When that belief is challenged, however, by a statement that intuitively does not make sense, emotions change.
    Envy becomes defensiveness and people look for factual data to support their positions while often ignoring factual data that does not support their decision.

    Robin’s response was so well put that I had to stop the discussion because she made the points I intended to show better than I could have made them myself.

    Robin said that it felt like a “slap in the face” to her when a teacher’s hard work is downplayed.
    It *should* feel like a slap in the face. When anyone’s hard work is downplayed, it feels like a slap in the face – including physicians. Imagine crumpling up a picture your child drew for you and telling your child that it “sucks”. Think about the emotions you felt if you have ever been accosted by a panhandler who became indignant and verbally abusive toward you when you wouldn’t give him a handout. Those are the types of feelings that occur when someone’s hard work is downplayed.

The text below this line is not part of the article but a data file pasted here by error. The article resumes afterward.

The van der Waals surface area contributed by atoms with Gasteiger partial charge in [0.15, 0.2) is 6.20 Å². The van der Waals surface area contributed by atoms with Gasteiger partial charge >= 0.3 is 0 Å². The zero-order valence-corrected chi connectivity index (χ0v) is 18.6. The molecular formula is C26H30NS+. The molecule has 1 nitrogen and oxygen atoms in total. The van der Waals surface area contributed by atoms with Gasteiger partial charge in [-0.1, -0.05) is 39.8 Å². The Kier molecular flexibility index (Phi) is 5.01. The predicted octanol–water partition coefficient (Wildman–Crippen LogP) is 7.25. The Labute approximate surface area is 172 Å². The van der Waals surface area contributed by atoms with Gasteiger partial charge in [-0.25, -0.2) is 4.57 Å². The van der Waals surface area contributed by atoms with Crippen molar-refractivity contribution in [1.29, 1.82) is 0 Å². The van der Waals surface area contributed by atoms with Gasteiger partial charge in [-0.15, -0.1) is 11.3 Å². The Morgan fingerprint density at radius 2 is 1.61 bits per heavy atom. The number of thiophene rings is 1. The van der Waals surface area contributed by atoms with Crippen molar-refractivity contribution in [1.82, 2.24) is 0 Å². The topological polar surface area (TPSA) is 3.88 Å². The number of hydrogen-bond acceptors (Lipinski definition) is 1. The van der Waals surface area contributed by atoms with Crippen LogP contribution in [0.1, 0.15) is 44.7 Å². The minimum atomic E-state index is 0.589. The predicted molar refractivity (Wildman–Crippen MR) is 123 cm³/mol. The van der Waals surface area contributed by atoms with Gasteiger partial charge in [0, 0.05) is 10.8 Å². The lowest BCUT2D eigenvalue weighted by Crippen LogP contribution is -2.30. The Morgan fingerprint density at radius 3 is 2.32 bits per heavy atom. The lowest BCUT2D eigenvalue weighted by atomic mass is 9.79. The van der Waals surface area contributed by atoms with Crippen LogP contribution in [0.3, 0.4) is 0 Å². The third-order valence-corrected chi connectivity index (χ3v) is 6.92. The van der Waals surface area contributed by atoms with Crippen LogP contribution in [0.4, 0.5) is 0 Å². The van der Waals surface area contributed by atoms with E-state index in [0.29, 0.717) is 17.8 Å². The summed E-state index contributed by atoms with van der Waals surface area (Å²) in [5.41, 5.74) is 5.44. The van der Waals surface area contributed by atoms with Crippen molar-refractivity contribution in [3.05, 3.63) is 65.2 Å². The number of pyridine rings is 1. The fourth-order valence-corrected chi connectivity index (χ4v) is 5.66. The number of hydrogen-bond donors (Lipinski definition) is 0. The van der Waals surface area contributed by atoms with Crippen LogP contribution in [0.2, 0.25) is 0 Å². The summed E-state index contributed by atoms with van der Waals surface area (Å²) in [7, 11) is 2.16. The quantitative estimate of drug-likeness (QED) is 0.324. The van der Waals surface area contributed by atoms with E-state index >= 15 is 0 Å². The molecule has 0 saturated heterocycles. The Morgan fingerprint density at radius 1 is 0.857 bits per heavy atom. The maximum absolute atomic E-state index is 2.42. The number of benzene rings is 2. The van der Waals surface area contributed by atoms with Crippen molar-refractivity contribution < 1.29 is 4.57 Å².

Robin also noted that we often make these judgments without knowing all of the facts – “there is quite a bit of ignorance about both jobs in the general public’s mind.” Downplaying one’s hard work without knowing the facts about that work is like a slap in the face followed by a punch in the gut.

    When we let envy rule our emotions to the point that we don’t care about whether we are slapping others in the face, we start down a path that leads to universally bad outcomes. Wrath and mistrust on one side, apathy and anger on the other side. Both sides build up larger and larger walls of resentment because the other side doesn’t understand them. None of these feelings is conducive to building a deeper understanding or a better society.

    Teachers should earn much more money than they are paid. Family members and close friends of our family are teachers. I have argued for higher teacher salaries in front of our school board and have pictures in our local newspaper to prove it.
    Do I believe that some doctors earn too much money for the work that they perform? Absolutely. Do some doctors take advantage of the system? Absolutely. But the vast majority of physicians work long and demanding schedules their entire lives, have extraordinary expenses, and earn enough money to pay those expenses while living comfortably but not extravagantly. The average physician shouldn’t be vilified because of the actions of a few outliers.